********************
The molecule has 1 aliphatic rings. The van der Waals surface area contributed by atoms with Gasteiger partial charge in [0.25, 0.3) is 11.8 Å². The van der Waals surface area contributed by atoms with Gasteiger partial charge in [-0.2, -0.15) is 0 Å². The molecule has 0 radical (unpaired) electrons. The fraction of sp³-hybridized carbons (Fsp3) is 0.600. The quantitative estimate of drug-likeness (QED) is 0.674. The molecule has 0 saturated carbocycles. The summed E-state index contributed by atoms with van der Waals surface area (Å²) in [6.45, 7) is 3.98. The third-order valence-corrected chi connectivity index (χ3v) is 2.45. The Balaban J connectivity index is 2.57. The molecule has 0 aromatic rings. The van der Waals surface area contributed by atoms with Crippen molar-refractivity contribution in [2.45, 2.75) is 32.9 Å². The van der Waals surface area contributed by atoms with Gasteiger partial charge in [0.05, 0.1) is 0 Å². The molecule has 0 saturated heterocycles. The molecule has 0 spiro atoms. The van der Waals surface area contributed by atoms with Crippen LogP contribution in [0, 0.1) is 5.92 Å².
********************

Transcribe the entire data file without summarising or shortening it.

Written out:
The molecule has 1 aliphatic rings. The van der Waals surface area contributed by atoms with Gasteiger partial charge in [0.25, 0.3) is 11.8 Å². The van der Waals surface area contributed by atoms with Gasteiger partial charge in [-0.2, -0.15) is 0 Å². The molecule has 0 radical (unpaired) electrons. The fraction of sp³-hybridized carbons (Fsp3) is 0.600. The quantitative estimate of drug-likeness (QED) is 0.674. The molecule has 0 saturated carbocycles. The summed E-state index contributed by atoms with van der Waals surface area (Å²) in [6.45, 7) is 3.98. The third-order valence-corrected chi connectivity index (χ3v) is 2.45. The Balaban J connectivity index is 2.57. The molecule has 0 aromatic rings. The van der Waals surface area contributed by atoms with Crippen molar-refractivity contribution in [2.45, 2.75) is 32.9 Å². The van der Waals surface area contributed by atoms with Gasteiger partial charge in [0.05, 0.1) is 0 Å². The molecule has 0 saturated heterocycles. The molecule has 0 spiro atoms. The van der Waals surface area contributed by atoms with Crippen LogP contribution in [0, 0.1) is 5.92 Å².